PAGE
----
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"How Casa Jefferson and Louisiana's Children Are Changing Lives"

We met with Rosana Gonzales in an office building in Metairie.

Gonzales is the Executive Director of CASA Jefferson, a national non-profit organization that works with state and local programs

to support and promote court-appointed volunteer advocacy so every abused or neglected child can be safe, have a permanent home, and the opportunity to thrive.

“For many of us, CASA is a house, but in this organization, the name CASA means Court AppointedSpecial Advocate.” Said


They help children find their home. they recruit volunteers to advocate for abused children that have been removed from their homes and have been placed in the custody of the state.

CASA or CASA Jefferson for that matter, does not place children in foster homes, they do not recruit people that want to have children in their custody.

CASA is more like the third person appointed by the court that checks on the children and makes sure that

certain things happen.

The Louisiana foster care system needs a lot of resources, helps and federal funds to keep helping kids. There are about 8,000 children in foster care in Louisiana.

These children have been removed from their homes, have been victims of negligence, sexual, psychological, and physical abuse, and are now under the custody of the state. Aside from those numbers, it is suspected that another2,000 to 3,000 kids are victims of such abuses but have never been reported.

The Louisiana foster care system needs more people willing to help, that want to become foster or adoptive parents, people that don’t look the other way, people that believe when children tell them what is happening in their homes.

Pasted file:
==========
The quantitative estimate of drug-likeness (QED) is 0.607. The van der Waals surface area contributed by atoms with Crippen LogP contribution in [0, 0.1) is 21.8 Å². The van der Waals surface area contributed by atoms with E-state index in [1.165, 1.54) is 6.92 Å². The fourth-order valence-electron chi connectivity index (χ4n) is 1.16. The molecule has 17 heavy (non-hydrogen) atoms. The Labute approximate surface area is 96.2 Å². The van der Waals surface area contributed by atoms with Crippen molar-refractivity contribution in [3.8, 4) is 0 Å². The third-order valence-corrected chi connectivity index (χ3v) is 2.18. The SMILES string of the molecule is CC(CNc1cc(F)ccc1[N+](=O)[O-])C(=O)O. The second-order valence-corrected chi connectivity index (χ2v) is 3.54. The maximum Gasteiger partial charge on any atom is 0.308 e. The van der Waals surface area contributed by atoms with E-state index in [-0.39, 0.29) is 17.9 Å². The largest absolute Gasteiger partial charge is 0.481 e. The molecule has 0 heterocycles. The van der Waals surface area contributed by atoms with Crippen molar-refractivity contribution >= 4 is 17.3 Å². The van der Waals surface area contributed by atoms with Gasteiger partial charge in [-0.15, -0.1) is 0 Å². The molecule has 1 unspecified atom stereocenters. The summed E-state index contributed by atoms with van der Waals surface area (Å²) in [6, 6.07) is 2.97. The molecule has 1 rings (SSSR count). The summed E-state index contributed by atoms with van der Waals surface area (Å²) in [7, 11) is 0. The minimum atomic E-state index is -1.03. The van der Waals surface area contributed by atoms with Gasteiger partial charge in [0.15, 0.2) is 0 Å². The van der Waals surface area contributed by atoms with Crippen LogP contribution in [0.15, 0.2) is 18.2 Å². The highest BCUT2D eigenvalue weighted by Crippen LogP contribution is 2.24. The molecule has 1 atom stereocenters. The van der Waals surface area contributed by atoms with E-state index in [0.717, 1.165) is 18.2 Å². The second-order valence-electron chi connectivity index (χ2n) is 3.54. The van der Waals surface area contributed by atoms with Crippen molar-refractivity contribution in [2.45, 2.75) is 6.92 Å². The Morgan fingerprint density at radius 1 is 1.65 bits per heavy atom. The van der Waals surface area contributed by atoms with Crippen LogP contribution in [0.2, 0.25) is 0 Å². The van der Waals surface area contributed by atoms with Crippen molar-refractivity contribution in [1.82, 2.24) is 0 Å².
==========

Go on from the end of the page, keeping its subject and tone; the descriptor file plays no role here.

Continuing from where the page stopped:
The system needs the community to step up and help these kids.

“When you want to be a CASA volunteer, you come to our office and take a training course given by the National CASA organization.” Tells us, Rosana.

The training is about 32 hours.

Volunteers learn how the system works, how to work with different income families, different experiences, how to work with domestic violence victims, people with mental problems or disabilities, drug or alcohol addictions.

The training also focuses on making sure the volunteer isn’t prejudiced towards the family we work with.

When the training is over, the volunteer is sworn in by a judge in Jefferson Parish, after that, they meet a staff member that assigns them

with a child in the system.

Now, this volunteer a couple of things to do each month:

-Get to know the child. Learn what they like and what they don’t like. Understand the complexity of their family. You can't advocate for someone you don’t know.

-Look for resources in the community. Find tutors, doctors, therapy, and even family members.

-Report what is happening to the judge. Familiar with what a Social Worker does but the volunteer has fewer cases and can freely advise of resources to use.

“The necessity for bilingual volunteers is now bigger than ever. I’ve been seeing more and more of our non-English speaking community being part of the system.

We have approximately 10% of children in foster care that is from Latino or Hispanic families.” Says Rosana.

The bilingual volunteer has the opportunity to give a little bit more, to explain a little more.

To help that not only that family understand what is happening inside the court,

but also help that the courts, the foster care system, that social worker, and everyone giving services understand the family’s culture and do not create a barrier by saying that they don’t speak the language of the child.

The volunteer can help bring those barriers down and give that family the same resources everyone gets.

If you want to be a bilingual volunteer, call the CASA Jefferson offices at 504-533- 8757. You can visit their website CASAJEFFERSON. ORG, or visit their offices in Metairie.


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